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Gitcoin faces accusations ‘power was abused’ over diversity grant process

Gitcoin faces accusations ‘power was abused’ over diversity grant process
Some question Gitcoin's decision to include reviewers for its grants who are also part of projects in the running

Crypto fundraising platform Gitcoin faces accusations of conflict of interest surrounding a recent funding round.

Gitcoin introduced a diversity, equity, and inclusion bonus that aims to allocate $50,000 to projects with teams from diverse backgrounds. This is part of the larger $1.25 million pot for the Gitcoin beta round.

Among the reviewers is Daphne Charles, a member of an organisation called Blu3 Global — formerly Blu3 DAO — along with four others. Charles’ dual role as both a judge on the committee and a member of a project vying for the DEI grant has raised concerns about the selection process’ integrity.

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“The DEI round is different from the others in that it doesn’t require community contributions to access matching funds,” Devansh Mehta, a Gitcoin beta round participant, told DL News. “So, getting entry into DEI is as good as a cash grant, which gives a lot of power to reviewers.”

“Unfortunately, this power was abused by Daphne as her own project got selected in the round,” said Mehta.

‘No conflict of interest’

Gitcoin grants usually have two parts: a crowdfunding round where the public contributes to eligible projects, and a matching pool of funds allocated by Gitcoin. The amount a project receives in the crowdfunding round determines how much it will earn from the matching pool.

The DEI bonus round is the only grant without a community round, according to the grant website.

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Since there is no community round for the DEI grants, the selection committee has complete control over which projects receive funding.

“As part of the review process, committee members do not review their own grant,” Charles told DL News in an interview. “This means, in the case of Blu3, the other reviewers reviewed the application according to the criteria. This is to ensure fairness and avoid any potential conflict of interest.”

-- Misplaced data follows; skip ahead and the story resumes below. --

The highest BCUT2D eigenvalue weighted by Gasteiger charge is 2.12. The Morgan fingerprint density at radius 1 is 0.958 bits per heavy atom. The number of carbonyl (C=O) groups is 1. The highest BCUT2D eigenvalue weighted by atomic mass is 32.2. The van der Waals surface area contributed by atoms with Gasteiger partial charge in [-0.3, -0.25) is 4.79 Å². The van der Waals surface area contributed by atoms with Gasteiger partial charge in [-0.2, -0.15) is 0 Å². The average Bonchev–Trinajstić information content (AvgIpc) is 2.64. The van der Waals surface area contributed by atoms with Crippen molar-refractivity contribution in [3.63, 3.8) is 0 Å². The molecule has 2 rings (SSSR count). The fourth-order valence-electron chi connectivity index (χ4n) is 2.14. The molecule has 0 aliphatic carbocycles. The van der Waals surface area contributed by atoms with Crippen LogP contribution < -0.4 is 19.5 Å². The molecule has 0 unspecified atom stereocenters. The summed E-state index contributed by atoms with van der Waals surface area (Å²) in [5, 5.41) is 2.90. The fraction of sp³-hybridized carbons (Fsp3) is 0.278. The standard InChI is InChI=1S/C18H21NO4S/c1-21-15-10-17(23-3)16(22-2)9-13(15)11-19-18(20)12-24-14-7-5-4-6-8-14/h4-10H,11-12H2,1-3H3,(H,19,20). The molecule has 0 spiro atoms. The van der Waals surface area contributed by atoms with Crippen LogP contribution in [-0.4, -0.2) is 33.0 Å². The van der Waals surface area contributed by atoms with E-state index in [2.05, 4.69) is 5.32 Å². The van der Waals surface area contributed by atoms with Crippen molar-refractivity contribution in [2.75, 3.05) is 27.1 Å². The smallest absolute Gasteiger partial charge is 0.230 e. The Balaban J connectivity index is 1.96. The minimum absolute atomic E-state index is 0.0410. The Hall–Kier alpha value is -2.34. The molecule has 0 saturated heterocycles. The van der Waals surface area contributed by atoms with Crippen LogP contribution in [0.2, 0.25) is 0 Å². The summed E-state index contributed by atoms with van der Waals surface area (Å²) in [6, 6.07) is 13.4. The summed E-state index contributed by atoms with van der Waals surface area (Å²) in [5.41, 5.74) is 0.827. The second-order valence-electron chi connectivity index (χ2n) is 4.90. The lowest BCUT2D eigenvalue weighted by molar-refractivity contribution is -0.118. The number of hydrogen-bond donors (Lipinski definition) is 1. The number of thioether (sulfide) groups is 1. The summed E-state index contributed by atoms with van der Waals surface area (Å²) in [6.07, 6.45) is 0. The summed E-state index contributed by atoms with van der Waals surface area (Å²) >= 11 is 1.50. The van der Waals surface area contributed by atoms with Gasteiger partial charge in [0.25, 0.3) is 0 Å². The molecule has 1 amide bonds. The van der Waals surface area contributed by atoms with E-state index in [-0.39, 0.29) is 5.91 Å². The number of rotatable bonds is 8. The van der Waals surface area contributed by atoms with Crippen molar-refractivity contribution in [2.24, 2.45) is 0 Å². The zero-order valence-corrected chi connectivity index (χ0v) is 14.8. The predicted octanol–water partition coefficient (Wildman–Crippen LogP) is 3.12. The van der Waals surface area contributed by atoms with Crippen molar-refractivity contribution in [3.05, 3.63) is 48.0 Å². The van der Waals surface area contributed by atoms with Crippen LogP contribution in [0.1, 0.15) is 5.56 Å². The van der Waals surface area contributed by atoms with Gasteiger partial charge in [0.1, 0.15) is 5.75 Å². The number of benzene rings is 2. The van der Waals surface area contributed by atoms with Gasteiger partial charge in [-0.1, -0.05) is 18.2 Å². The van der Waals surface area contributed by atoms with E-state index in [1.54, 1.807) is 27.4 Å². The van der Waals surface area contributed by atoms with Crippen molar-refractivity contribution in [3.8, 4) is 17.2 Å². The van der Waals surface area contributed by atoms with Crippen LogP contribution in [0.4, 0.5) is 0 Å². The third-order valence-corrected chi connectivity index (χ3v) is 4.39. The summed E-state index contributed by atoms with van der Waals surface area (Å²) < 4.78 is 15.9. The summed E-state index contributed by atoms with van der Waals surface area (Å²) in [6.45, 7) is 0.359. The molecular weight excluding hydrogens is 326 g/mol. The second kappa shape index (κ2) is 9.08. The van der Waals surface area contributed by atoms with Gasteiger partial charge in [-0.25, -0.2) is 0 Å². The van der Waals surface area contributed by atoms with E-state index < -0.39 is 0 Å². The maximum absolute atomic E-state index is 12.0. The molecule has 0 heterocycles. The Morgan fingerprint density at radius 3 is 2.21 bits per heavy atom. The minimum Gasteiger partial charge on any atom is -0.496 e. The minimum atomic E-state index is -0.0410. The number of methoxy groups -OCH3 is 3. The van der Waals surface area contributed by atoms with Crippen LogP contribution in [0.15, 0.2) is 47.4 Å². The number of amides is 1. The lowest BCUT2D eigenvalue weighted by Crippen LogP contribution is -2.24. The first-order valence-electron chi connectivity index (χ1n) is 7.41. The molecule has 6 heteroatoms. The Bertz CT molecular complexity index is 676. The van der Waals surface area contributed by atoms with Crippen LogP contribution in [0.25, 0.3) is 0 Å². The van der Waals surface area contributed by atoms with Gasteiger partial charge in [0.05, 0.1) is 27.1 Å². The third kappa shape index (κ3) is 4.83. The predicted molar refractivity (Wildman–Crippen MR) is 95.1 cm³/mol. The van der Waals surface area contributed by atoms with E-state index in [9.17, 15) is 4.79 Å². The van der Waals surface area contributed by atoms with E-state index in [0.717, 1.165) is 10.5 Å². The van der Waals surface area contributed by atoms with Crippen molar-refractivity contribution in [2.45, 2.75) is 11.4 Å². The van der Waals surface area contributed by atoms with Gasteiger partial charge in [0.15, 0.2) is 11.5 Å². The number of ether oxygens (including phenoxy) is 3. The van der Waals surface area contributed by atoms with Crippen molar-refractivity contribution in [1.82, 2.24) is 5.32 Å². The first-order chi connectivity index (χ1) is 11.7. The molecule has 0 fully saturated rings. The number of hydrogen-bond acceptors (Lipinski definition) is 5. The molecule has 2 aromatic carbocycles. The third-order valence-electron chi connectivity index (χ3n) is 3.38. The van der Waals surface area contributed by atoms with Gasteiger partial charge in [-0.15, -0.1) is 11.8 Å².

Charles also said that her work on the committee was as a volunteer along with the other members.

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“No single person within the review committee has the sole power to approve or reject any grant,” she said. Charles also explained that each grant submission for the DEI round required multiple reviews before being added to the pool of approved grantees.

Gitcoin’s executive director Kyle Weiss told DL News that Charles’ role as a grants reviewer for a grant in which her project was also in the running as a possible grantee was not unusual.

“It’s common for a grant owner who has a project in the round to also review other grants,” Weiss said. “In this instance, we ask folks not to review their own grant.”

Willing volunteers

Charles is not the only DEI round reviewer who has faced accusations of conflict of interest. Another member of the panel, a pseudonymous figure known as Catalyst, is also the founder of a nonprofit project called 40acres DAO, one of the grant applicants.

Catalyst told DL News the one shouldn’t expect “resource-starved” projects like 40acres to not to participate in a funding round simply because they volunteered to be on the grants review committee.

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“The people reviewing grants were asked by Gitcoin and or volunteered to do what nobody else was willing or capable of,” Catalyst said.

“They needed people to review grants and nobody else offered to review them, so would you rather DEI not have a round? DEI be judged by someone that’s outside of your community? Or step up and do the work?”

The small size of the DEI matching funds compared to the overall grant has distorted the controversy.

“This is a separate pool of funds being distributed to projects with diverse teams — not the entire round matching pool — and people are mad. Why?” said Jihad Esmail, a core developer at Web3 social content aggregator Forefront.

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But other commentators have pointed to the optics of the judging for other reasons.

Laurence Day, co-founder of now-defunct DeFi protocol Indexed Finance, told DL News that it is “weird” to see Charles as a reviewer for the round. At a developer conference in Bogota last year, Charles publicly accused another conference goer of harassing her and other Blu3 DAO members.

The conference goer, a software engineer who goes by Bejzik and came to be known as “the brown backpack guy,” told his side of the story on Twitter. The fallout fuelled controversy around Charles and Blu3 DAO.